In sum, Judge Jackson both embodies the very best qualities of Justice Breyer and has already made them her own. We are proud to support President Biden’s nomination of Judge Jackson. We hope the Senate will confirm her and thereby ensure that the Supreme Court, and the nation, benefit from her extraordinary talent and dedication.
You may recall that senators called for President Joe Biden to nominate someone in Breyer’s mold – and the group of clerks is clearly making the point that they believe he’s found that person in Jackson.
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House offices get huge budget boost
House lawmakers will see a 21% boost in their office budget this year.
Lawmakers got a letter Wednesday announcing the increase in their Members’ Representational Allowance – or MRA. Lawmakers use their MRA to pay for everything from staff salaries to office supplies to flights back and forth to their district.
The price tag for taxpayers – more than $130 million.
The MRA increase has been a top priority for House Majority Leader Steny Hoyer and Democratic Caucus Chair Hakeem Jeffries. The two have argued that the increase in office budgets is needed to offer more competitive salaries in order to keep staffers from leaving the Hill for higher paying jobs on K Street and elsewhere in corporate America.
Hoyer has also long pushed for an increase in member salaries – which would help raise congressional aides’ salaries as well – but he put that on the backburner when it became clear the optics of bumping up lawmakers’ paychecks was holding up the staffer pay issue. Of course, lawmakers do not have to use the MRA bump to increase staff pay.
Here’s what Hoyer told us Wednesday:
“Because we froze our own salaries and we don’t have the courage to stand up and say, ‘At least we should get a cost of living [raise] so we stay even’ …if we’re not going to have the gumption to do it for ourselves, we should not – nor is it good business – to freeze our employees’ [salaries]. …I think it’s going to lift all of our employees up.
“Frankly, Republicans and some Democrats demagogue these issues. This is simply a business decision, which is a smart business decision and as you well know, a competitive business decision.”
PUNCHBOWL NEWS x SEN. DEBBIE STABENOW
Missed our conversation with Sen. Debbie Stabenow (D-Mich.) yesterday? Catch up on the full interview below.
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Banking panel moves on Fed noms following Raskin withdrawal
The Senate Banking Committee voted last night on several Federal Reserve nominations that had been held up for weeks during the bitter partisan dispute over Sarah Bloom Raskin. Raskin withdrew earlier this week in the face of unyielding GOP opposition.
Last night’s votes included a second term for Jay Powell as Fed chair. Powell’s nomination was approved by a 23-1 vote by the panel. Only Sen. Elizabeth Warren (D-Mass.) voted no.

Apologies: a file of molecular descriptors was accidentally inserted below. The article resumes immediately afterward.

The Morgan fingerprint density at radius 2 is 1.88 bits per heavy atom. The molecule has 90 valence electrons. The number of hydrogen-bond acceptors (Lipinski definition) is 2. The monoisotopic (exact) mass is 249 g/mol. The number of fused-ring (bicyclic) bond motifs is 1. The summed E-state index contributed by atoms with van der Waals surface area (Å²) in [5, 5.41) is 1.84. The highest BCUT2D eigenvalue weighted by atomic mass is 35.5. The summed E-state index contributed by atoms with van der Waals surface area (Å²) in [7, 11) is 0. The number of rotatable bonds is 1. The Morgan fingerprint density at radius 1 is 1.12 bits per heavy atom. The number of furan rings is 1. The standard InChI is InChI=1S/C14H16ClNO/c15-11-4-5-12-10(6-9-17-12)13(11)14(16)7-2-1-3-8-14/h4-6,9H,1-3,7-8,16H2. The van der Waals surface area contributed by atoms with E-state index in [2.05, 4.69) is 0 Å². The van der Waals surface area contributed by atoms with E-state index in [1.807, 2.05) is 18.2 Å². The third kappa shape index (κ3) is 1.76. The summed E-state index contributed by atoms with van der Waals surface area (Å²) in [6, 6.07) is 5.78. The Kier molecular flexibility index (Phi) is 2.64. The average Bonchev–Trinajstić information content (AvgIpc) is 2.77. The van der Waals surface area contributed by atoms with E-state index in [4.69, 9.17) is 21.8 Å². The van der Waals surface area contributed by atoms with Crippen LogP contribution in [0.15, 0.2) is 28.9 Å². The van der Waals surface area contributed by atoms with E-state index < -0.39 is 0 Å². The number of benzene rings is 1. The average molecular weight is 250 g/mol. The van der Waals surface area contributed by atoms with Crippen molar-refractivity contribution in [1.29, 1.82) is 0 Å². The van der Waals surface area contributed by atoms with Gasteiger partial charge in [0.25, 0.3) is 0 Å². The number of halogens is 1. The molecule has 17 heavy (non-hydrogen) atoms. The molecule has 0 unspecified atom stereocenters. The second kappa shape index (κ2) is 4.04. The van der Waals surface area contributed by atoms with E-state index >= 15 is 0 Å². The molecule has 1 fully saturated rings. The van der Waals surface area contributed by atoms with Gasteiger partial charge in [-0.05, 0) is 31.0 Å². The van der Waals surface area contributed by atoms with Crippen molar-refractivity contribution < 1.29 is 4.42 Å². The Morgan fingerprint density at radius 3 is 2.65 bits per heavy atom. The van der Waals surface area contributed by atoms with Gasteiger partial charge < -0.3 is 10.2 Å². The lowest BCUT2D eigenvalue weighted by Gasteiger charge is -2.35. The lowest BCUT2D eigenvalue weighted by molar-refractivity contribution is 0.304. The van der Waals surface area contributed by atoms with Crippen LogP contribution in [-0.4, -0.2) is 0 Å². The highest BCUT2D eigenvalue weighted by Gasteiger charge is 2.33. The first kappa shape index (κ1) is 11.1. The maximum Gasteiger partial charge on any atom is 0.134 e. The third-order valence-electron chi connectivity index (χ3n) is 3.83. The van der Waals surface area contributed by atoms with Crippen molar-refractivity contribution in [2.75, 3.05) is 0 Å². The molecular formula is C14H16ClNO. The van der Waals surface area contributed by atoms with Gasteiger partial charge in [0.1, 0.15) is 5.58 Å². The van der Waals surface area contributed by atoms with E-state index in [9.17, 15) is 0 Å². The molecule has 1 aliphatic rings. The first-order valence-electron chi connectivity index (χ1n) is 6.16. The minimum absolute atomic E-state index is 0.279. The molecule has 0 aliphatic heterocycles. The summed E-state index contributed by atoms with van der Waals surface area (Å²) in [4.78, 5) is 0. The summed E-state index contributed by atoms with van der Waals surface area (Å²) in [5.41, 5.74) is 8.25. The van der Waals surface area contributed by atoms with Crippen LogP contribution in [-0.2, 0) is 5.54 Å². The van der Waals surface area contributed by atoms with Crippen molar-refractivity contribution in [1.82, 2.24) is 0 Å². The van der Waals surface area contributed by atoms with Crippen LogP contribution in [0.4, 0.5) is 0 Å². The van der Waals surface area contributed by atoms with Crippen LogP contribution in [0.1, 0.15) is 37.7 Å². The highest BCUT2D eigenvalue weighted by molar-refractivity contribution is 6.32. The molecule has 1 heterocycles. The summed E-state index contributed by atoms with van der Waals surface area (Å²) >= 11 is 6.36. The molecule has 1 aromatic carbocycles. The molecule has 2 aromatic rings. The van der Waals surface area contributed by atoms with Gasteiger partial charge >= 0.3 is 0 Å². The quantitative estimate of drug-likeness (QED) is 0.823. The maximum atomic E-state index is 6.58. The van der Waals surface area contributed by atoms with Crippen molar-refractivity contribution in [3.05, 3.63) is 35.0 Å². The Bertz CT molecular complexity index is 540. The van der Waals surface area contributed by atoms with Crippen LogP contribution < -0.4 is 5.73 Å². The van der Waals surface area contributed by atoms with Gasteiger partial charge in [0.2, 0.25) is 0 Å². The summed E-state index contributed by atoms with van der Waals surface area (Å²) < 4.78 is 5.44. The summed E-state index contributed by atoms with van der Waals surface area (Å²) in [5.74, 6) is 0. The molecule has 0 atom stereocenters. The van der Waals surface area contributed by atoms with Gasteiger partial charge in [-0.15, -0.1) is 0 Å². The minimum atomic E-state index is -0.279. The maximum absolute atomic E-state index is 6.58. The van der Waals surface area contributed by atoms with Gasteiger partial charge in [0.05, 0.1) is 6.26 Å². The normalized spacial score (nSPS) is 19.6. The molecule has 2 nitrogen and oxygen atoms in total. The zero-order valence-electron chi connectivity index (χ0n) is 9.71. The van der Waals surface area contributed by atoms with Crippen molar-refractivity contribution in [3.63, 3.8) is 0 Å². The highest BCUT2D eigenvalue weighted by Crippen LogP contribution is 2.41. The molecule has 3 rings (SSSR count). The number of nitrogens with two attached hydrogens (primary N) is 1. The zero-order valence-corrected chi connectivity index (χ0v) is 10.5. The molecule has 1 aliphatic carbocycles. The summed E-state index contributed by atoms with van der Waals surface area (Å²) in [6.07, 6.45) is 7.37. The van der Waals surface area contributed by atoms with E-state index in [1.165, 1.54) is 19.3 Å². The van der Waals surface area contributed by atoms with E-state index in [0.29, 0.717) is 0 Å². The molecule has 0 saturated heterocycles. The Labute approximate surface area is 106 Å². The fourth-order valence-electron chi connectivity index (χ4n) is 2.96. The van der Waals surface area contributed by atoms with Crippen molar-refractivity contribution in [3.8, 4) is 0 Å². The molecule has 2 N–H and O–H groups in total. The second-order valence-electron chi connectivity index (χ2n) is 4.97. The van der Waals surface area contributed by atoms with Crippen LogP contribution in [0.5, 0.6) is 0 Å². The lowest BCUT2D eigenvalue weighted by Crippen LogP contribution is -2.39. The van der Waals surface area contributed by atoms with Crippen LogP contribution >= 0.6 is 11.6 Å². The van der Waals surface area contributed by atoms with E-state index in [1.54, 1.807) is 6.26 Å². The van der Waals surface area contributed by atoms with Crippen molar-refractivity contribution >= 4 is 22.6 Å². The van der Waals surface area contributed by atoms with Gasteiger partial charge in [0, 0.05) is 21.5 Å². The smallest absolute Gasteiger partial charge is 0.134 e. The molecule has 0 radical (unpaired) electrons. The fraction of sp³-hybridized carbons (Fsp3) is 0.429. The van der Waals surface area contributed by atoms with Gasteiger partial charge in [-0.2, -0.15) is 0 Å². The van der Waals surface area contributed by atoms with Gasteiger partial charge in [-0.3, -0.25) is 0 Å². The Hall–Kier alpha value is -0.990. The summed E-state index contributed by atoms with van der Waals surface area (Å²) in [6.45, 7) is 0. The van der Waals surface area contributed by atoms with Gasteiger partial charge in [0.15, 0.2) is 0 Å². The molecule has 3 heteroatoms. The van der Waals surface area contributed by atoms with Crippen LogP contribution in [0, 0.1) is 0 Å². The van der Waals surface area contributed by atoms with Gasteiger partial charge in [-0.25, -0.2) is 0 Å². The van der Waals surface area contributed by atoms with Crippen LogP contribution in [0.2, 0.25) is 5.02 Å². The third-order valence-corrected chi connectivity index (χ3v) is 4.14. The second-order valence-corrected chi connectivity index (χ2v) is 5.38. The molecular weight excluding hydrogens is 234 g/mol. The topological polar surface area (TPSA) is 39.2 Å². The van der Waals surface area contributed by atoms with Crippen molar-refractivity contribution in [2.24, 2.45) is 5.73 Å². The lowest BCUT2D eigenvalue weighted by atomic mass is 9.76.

Lael Brainard and Philip Jefferson’s nominations were also cleared with strong bipartisan margins.
But the nomination of Lisa Cook – who would be the first Black woman on the Fed’s Board of Governors – ended in a 12-12 tie inside the panel. Cook’s nomination will now have to go to the full Senate. Cook can still be approved if all 50 Democrats plus Vice President Kamala Harris back her.
The Banking Committee also approved Sandra Thompson to chair the Federal Housing Finance Agency.
You can watch the committee’s proceedings here. Note – go to the final 10 minutes of the video.
→ Bill McGinley, the former Cabinet secretary to former President Donald Trump and longtime D.C. lawyer, is throwing a St. Patrick’s Day fundraiser for Rep. Vern Buchanan (R-Fla.) this morning at the Capitol Hill Club.
Buchanan is, of course, running to be the top Republican on the Ways and Means Committee next Congress, so we’re endlessly fascinated by what he does, how he spends his time and how much money he raises. Buchanan is running against Reps. Jason Smith (R-Mo.) and Adrian Smith (R-Wash.). Buchanan is a slight favorite for the role.
→ Here’s another chapter in the Dr. Oz vs. David McCormick Pennsylvania Senate battle. This Dr. Oz spot is all over the place. He starts by calling McCormick a Wall Street insider. Oz then shifts to saying he learned how to fight the “woke media” by being a heart surgeon and television host. This spot is running statewide. Thanks to AdImpact.
Dan Pfeiffer’s new book
Dan Pfeiffer, the former senior adviser to former President Barack Obama who is now a podcast mogul at Crooked Media, has a new book out. It’s called “Battling the Big Lie: How Fox, Facebook, And the Maga Media are Destroying America.”
Pfeiffer is a No. 1 New York Times best seller, which, from personal experience, we know ain’t easy. Pfeiffer is represented by CAA and the book is being published by Twelve. It will come out June 7. Order it here.
Note: Micheál Martin, the Irish Taoiseach, tested positive for Covid last night. President Joe Biden interacted with him before the positive test was announced. Furthermore, Martin was slated to have a full day in Washington, including a trip to the White House and to Capitol Hill. We’re leaving the president’s schedule out of today’s edition because we imagine it will change.
10:30 a.m.: Sen. Deb Fischer (R-Neb.) will meet with Judge Ketanji Brown Jackson in Russell 454.
10:45 a.m.: Speaker Nancy Pelosi will hold her weekly news conference.
12:05 p.m.: Pelosi will host President Joe Biden for the annual Friends of Ireland St. Patrick’s Day lunch.
2 p.m.: Jen Psaki will brief.
→ “Hunter Biden Paid Tax Bill, but Broad Federal Investigation Continues,” by Katie Benner, Ken Vogel and Mike Schmidt
→ “As Russian Troop Deaths Climb, Morale Becomes an Issue, Officials Say,” by Helene Cooper, Julian E. Barnes and Eric Schmitt
→ “Iran’s Attack Was Response to Secret Israeli Attack on Drone Site,” by Farnaz Fassihi, Ronen Bergman and Eric Schmitt
→ “Outmatched in military might, Ukraine has excelled in the information war,” by Missy Ryan, Ellen Nakashima, Michael Birnbaum and David L. Stern
→ “Biden interacted with Taoiseach before positive coronavirus test,” by Tyler Pager and John Hudson
→ “Western Companies’ Pullback From Russia Marks End of an Era,” by Stu Woo, Georgi Kantchev and Evan Gershkovich
→ “Russian attacks batter Ukraine as Putin warns of ‘traitors,’” by Andrea Rosa in Kyiv